New mental health clinic extends care, compassion to LGBT community

New mental health clinic extends care, compassion to LGBT community

When health-care professionals say they can't help you, you might assume it's because of what you have, not because of who you are. 

But, if you're a member of the LGBT community, you can't be sure. 

"There is a perception that some physicians are homophobic and that makes the patient reluctant to come out," said Dr. Scott Rodgers, chair of the Department of Psychiatry and Human Behavior.

"Staying hidden is an unhealthy way of living your life."

For that reason, Rodgers' department in July launched the LGBT Clinic at the Jackson Medical Mall Thad Cochran Center - a pioneering treatment center that will help fill a gap in mental health services for Mississippi's lesbian, gay, bisexual and transgender community.

Apparently the first of its kind in the state, it's a project of UMMC's new Division of Gender, Sexuality and Health, directed by Dr. Kim Gratz, a School of Medicine professor and researcher who is overseeing a new LGBT Health Program, as well as a Women's Health Program.

The LGBT Clinic is offering psychiatric care as well as psychotherapy to a population making up 2-5 percent of the state's inhabitants, by Rodgers' estimate.

"We want them to know they can come to a place that is accepting and where they can get competent care," Gratz said.

To that end, she and Rodgers will work with another pacesetter in this field: Dr. Leandro Mena, associate professor of medicine in the Division of Infectious Diseases.  

"We're building on the work he's done," Gratz said.

That includes his work as medical director of the Open Arms Healthcare Center, which specializes in primary care focused on the health needs of LGBT populations; established by the nonprofit community organization, My Brother's Keeper Inc., it also offers the services of a clinical psychologist and referrals.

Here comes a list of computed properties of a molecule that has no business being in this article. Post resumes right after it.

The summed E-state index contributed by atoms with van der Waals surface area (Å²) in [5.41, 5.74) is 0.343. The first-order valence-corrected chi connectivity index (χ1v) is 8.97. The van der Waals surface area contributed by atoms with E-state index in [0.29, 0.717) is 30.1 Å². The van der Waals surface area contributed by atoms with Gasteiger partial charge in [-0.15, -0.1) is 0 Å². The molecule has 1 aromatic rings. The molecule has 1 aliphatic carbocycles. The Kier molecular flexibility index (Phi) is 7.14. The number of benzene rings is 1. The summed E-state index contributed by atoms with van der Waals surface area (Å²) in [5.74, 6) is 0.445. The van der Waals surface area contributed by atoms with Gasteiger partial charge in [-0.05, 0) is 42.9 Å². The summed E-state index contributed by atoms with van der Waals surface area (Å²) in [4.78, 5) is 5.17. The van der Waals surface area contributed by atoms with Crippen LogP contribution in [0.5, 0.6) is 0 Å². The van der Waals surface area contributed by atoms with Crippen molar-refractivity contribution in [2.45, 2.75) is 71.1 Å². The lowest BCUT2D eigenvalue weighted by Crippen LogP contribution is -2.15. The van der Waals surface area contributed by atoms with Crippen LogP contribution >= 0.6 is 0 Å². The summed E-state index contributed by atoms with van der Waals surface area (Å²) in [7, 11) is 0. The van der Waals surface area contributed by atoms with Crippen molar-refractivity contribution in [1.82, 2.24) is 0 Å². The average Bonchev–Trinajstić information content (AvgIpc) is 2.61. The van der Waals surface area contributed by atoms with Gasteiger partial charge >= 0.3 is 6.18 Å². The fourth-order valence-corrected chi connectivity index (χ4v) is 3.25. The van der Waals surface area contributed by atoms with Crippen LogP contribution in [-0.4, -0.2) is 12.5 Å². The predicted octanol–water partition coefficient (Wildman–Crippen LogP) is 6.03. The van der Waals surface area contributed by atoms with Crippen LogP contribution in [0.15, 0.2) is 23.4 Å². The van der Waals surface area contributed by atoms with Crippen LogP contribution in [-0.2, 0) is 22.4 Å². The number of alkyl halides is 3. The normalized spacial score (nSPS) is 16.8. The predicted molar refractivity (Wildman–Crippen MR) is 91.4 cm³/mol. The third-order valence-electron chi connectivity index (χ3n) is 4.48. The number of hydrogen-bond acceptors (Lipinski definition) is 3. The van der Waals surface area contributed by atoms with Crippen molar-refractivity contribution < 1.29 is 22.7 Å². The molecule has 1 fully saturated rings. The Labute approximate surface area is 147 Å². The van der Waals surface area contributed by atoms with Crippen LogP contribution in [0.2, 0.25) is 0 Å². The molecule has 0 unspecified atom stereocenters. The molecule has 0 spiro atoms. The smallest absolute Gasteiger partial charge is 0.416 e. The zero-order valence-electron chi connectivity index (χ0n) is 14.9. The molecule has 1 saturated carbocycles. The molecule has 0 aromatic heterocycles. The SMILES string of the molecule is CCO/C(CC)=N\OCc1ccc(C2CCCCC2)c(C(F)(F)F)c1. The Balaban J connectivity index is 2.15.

LGBT issues have not been ignored at the Medical Center, Gratz said, but the stress was on physical, rather than psychological needs. 

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Hearin grants help UMMC keep ‘best, brightest’ SOD, SHRP scholars

The Robert M. Hearin Support Foundation has awarded a pair of multiyear grants to the University of Mississippi Medical Center to help ensure the state's "best and brightest" dentistry and allied health professions students have the opportunity to stay in Mississippi to obtain their respective degrees.

The School of Dentistry received a four-year, $510,500 grant for its Best and Brightest Scholarship Program, while the School of Health Related Professions obtained a five-year, $250,000 grant for its Mississippi Rural Allied Health Professionals Scholarship Program.

Two high-achieving applicants to the School of Dentistry will be selected each year to receive the Best and Brightest Scholarships of $25,525 each, in exchange for their commitment to practice in Mississippi for a minimum of five years upon completion of their dental education.

Up to five students enrolled in any of SHRP's two-year academic programs may be selected for the Mississippi Rural Allied Health Professionals Scholarships, based on their sincere interest and commitment to rural health in the state.

The UMMC faculty who authored the grant proposals believe the scholarships will help attract the state's top academic talent to their respective schools.

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Hearin grants help UMMC keep ‘best, brightest’ SOD, SHRP scholars

People of the U: Alex Mullen

People of the U: Alex Mullen

If you've ever misplaced your car keys - or your car - if you can't recall your bank PIN -  or where you put your ink pen - if you don't remember why you entered a room - or the building the room came with - then Alex Mullen could make you look really bad.

He has recalled the arrangement of a 52-card deck in under 29 seconds - the only American to do so in an official competition.

He has committed to memory a series of 615 digits in order; memorized 70 made-up "historical" dates in under five minutes; and remembered correctly 102 digits in sequence - after hearing it only once.

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State health officer's talk, chancellor session highlight week's events

A number of interesting events is scheduled for the upcoming week at the Medical Center.

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State health officer's talk, chancellor session highlight week's events
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